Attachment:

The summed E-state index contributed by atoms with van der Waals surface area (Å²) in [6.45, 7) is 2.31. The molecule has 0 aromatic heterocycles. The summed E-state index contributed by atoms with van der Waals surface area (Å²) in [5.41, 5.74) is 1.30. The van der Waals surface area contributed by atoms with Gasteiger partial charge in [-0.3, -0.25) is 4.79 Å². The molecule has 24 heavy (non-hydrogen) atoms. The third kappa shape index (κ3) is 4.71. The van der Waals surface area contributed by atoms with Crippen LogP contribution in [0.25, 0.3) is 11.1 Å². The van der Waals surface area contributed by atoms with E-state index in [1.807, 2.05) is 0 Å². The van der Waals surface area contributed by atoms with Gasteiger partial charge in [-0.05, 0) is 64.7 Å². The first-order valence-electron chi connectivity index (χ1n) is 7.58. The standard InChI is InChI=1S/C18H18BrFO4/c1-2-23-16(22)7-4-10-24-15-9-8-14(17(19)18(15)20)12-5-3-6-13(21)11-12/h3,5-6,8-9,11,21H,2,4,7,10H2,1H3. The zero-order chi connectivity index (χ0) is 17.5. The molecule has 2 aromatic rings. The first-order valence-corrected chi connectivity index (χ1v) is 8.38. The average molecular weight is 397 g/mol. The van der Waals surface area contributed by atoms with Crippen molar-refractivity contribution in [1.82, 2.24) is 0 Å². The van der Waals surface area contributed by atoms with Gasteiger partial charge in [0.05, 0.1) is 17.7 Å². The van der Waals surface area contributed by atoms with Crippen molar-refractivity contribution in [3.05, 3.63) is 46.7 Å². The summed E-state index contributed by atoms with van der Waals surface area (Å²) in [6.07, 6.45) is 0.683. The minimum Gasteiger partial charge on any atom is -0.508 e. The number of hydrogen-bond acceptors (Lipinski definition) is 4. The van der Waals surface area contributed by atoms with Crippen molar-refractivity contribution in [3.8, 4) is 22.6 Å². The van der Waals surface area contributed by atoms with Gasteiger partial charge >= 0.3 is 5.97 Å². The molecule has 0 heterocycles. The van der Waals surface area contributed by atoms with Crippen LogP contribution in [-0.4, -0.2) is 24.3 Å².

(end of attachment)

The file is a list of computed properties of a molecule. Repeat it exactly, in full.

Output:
The summed E-state index contributed by atoms with van der Waals surface area (Å²) in [6.45, 7) is 2.31. The molecule has 0 aromatic heterocycles. The summed E-state index contributed by atoms with van der Waals surface area (Å²) in [5.41, 5.74) is 1.30. The van der Waals surface area contributed by atoms with Gasteiger partial charge in [-0.3, -0.25) is 4.79 Å². The molecule has 24 heavy (non-hydrogen) atoms. The third kappa shape index (κ3) is 4.71. The van der Waals surface area contributed by atoms with Crippen LogP contribution in [0.25, 0.3) is 11.1 Å². The van der Waals surface area contributed by atoms with E-state index in [1.807, 2.05) is 0 Å². The van der Waals surface area contributed by atoms with Gasteiger partial charge in [-0.05, 0) is 64.7 Å². The first-order valence-electron chi connectivity index (χ1n) is 7.58. The standard InChI is InChI=1S/C18H18BrFO4/c1-2-23-16(22)7-4-10-24-15-9-8-14(17(19)18(15)20)12-5-3-6-13(21)11-12/h3,5-6,8-9,11,21H,2,4,7,10H2,1H3. The zero-order chi connectivity index (χ0) is 17.5. The molecule has 2 aromatic rings. The first-order valence-corrected chi connectivity index (χ1v) is 8.38. The average molecular weight is 397 g/mol. The van der Waals surface area contributed by atoms with Crippen molar-refractivity contribution in [1.82, 2.24) is 0 Å². The van der Waals surface area contributed by atoms with Gasteiger partial charge in [0.05, 0.1) is 17.7 Å². The van der Waals surface area contributed by atoms with Crippen molar-refractivity contribution in [3.05, 3.63) is 46.7 Å². The summed E-state index contributed by atoms with van der Waals surface area (Å²) in [6.07, 6.45) is 0.683. The minimum Gasteiger partial charge on any atom is -0.508 e. The number of hydrogen-bond acceptors (Lipinski definition) is 4. The van der Waals surface area contributed by atoms with Crippen molar-refractivity contribution in [3.8, 4) is 22.6 Å². The van der Waals surface area contributed by atoms with Gasteiger partial charge >= 0.3 is 5.97 Å². The molecule has 0 heterocycles. The van der Waals surface area contributed by atoms with Crippen LogP contribution in [-0.4, -0.2) is 24.3 Å².